Dragon in Ambush: The Art of War in the Poems of Mao Zedong

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In Ingalls reading, though, these lines become something very different.

Mao's Little Red Book

Poem 17, she describes in her commentary, is. Ingalls again:. It is, therefore, scarcely surprising that Mao should suppose that, having proved himself an even more ruthlessly successful manipulator of human beings and human affairs than Zhuge Liang, the impact of the career of Mao Zedong and of his words. As Wittenborn observes in the Preface, one cannot glean a full picture of the man without careful reading of the poems, because what Mao presents in his prose writings is for an entirely different audience.

Unfortunately, for all of her efforts, Ingalls herself seems to be unable to grasp this broader view. One final point is worth contemplating. From the wary or even alarmist tone of Ingalls writing one might suppose that she was engaged in analysis of the poetical writings of a living world leader, one who could, conceivably, extend his merciless revolutionary influence to lands outside of China. Nonetheless, with the considerable volume of source material created in the s, the sense that the Mao dragon was much more than poetic fantasy makes a degree of sense in the context of that time. For those who have a low tolerance for narrow ideological reading, though, such a sifting process might be more onerous than it is worth.

His abstract components in particular find better ways to reside on the canvas, echoing pneuma that seem to both situate and alienate the figures they surround. And as usual the Tibetan monastery at the center gestures towards some political content, just as it pushes that idea completely out of the image. The next episode of my Chinese Visual Poets series. Hope its an improvement. Thanks as ever to Greg Youtz for allowing me to use his music, and to Yan Li. The answer remains to be seen, I suppose, particularly in terms of impact on the many local galleries and art outfits that were not actually involved in the event.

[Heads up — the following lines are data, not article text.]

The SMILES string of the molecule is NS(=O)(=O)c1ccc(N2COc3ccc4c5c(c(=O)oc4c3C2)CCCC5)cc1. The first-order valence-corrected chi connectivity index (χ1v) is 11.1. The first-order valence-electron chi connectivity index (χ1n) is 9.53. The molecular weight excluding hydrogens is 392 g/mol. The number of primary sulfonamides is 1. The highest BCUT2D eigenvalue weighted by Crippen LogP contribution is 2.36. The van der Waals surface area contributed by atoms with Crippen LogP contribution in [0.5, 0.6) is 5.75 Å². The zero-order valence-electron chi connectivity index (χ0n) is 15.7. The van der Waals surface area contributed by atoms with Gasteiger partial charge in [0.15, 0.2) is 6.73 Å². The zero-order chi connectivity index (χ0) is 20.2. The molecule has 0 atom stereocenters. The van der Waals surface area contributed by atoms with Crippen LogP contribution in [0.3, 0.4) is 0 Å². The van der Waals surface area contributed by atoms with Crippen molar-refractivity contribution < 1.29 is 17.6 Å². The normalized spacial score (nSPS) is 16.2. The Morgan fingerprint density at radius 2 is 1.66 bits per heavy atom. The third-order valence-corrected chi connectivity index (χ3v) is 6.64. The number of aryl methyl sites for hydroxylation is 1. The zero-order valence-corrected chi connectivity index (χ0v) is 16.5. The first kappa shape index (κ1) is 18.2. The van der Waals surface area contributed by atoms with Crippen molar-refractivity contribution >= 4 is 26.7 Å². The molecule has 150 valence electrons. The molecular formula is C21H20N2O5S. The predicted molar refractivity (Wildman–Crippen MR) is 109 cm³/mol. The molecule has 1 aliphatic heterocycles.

If Mao Had Been a Hermit

Meantime, many art writers seem to take the position that even the fact that it happened here at all matters. Seattle has drawn attention as a worthy endeavor, which is a mark of accomplishment of sorts. Mao's poems are frequently quoted in popular culture, literature and daily conversations. Some of his most well-known poems are "Changsha" , "The Double Ninth" Informal Translation: [3] Changsha [4] In the rhyme pattern of Qinyuanchun [5]. Alone I stand in the autumn cold On the tip of Orange Island, The Xiang flowing northward; I see a thousand hills crimsoned through By their serried woods deep-dyed, And a hundred barges vying Over crystal blue waters.

Eagles cleave the air, Fish glide under the shallow water; Under freezing skies a million creatures contend in freedom. Brooding over this immensity, I ask, on this bondless land Who rules over man's destiny?

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I was here with a throng of companions, Vivid yet those crowded months and years. Young we were, schoolmates, At life's full flowering; Filled with student enthusiasm Boldly we cast all restraints aside. Pointing to our mountains and rivers, Setting people afire with our words, We counted the mighty no more than muck. Remember still How, venturing midstream, we struck the waters And the waves stayed the speeding boats? Orange Island is an island in the middle of Xiang River , in Changsha , the capital of Hunan province.

Mao attended Hunan First Normal University around Yellow Crane Tower , a building at the bank of Yangtze River in Wuhan , is very famous in Chinese history and literary tradition. It is one of the Four Great Towers of China. Its fame mainly comes from a poem written by Cui Hao in early Tang Dynasty , part of which is:. The yellow crane has long since gone away, All that here remains is Yellow Crane Tower. The yellow crane once gone does not return, White clouds drift slowly for a thousand years. Mao later discussed the historical context of this poem's writing: "At that time , the Great Revolution failed, I was very depressed and didn't know what to do, so I wrote this poem".